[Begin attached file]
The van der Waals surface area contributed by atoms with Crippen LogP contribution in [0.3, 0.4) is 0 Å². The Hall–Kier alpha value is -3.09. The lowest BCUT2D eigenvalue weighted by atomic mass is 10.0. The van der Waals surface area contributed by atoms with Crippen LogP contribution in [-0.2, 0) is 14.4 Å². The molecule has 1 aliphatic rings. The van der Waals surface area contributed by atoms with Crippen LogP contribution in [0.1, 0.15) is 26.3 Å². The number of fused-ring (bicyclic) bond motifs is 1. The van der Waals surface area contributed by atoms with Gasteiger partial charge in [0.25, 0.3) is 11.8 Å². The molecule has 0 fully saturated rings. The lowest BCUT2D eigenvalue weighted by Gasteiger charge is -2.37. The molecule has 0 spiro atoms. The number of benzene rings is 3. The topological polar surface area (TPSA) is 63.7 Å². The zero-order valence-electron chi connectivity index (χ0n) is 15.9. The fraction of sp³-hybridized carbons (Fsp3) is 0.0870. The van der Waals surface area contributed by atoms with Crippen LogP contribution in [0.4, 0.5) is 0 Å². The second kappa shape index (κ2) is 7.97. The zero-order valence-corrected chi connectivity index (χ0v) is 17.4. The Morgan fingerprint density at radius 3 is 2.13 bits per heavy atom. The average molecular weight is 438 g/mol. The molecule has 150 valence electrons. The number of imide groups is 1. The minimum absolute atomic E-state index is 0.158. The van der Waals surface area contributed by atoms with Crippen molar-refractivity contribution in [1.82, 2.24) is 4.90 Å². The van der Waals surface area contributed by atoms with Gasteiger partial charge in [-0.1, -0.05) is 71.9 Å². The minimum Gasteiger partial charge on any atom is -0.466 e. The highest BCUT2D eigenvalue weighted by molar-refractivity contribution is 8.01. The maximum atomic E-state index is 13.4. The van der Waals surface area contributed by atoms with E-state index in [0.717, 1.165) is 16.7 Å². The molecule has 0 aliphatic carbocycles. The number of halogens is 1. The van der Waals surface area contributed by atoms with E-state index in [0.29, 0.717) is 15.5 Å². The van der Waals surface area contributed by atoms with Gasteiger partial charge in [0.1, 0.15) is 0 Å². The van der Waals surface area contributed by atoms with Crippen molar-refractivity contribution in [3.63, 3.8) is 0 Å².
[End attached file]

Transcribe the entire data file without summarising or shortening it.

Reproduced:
The van der Waals surface area contributed by atoms with Crippen LogP contribution in [0.3, 0.4) is 0 Å². The Hall–Kier alpha value is -3.09. The lowest BCUT2D eigenvalue weighted by atomic mass is 10.0. The van der Waals surface area contributed by atoms with Crippen LogP contribution in [-0.2, 0) is 14.4 Å². The molecule has 1 aliphatic rings. The van der Waals surface area contributed by atoms with Crippen LogP contribution in [0.1, 0.15) is 26.3 Å². The number of fused-ring (bicyclic) bond motifs is 1. The van der Waals surface area contributed by atoms with Gasteiger partial charge in [0.25, 0.3) is 11.8 Å². The molecule has 0 fully saturated rings. The lowest BCUT2D eigenvalue weighted by Gasteiger charge is -2.37. The molecule has 0 spiro atoms. The number of benzene rings is 3. The topological polar surface area (TPSA) is 63.7 Å². The zero-order valence-electron chi connectivity index (χ0n) is 15.9. The fraction of sp³-hybridized carbons (Fsp3) is 0.0870. The van der Waals surface area contributed by atoms with Crippen LogP contribution in [0.4, 0.5) is 0 Å². The second kappa shape index (κ2) is 7.97. The zero-order valence-corrected chi connectivity index (χ0v) is 17.4. The Morgan fingerprint density at radius 3 is 2.13 bits per heavy atom. The average molecular weight is 438 g/mol. The molecule has 150 valence electrons. The number of imide groups is 1. The minimum absolute atomic E-state index is 0.158. The van der Waals surface area contributed by atoms with Crippen molar-refractivity contribution in [1.82, 2.24) is 4.90 Å². The van der Waals surface area contributed by atoms with Gasteiger partial charge in [-0.1, -0.05) is 71.9 Å². The minimum Gasteiger partial charge on any atom is -0.466 e. The highest BCUT2D eigenvalue weighted by molar-refractivity contribution is 8.01. The maximum atomic E-state index is 13.4. The van der Waals surface area contributed by atoms with E-state index in [0.717, 1.165) is 16.7 Å². The molecule has 0 aliphatic carbocycles. The number of halogens is 1. The van der Waals surface area contributed by atoms with E-state index in [0.29, 0.717) is 15.5 Å². The van der Waals surface area contributed by atoms with Gasteiger partial charge in [0.1, 0.15) is 0 Å². The van der Waals surface area contributed by atoms with Crippen molar-refractivity contribution in [3.63, 3.8) is 0 Å².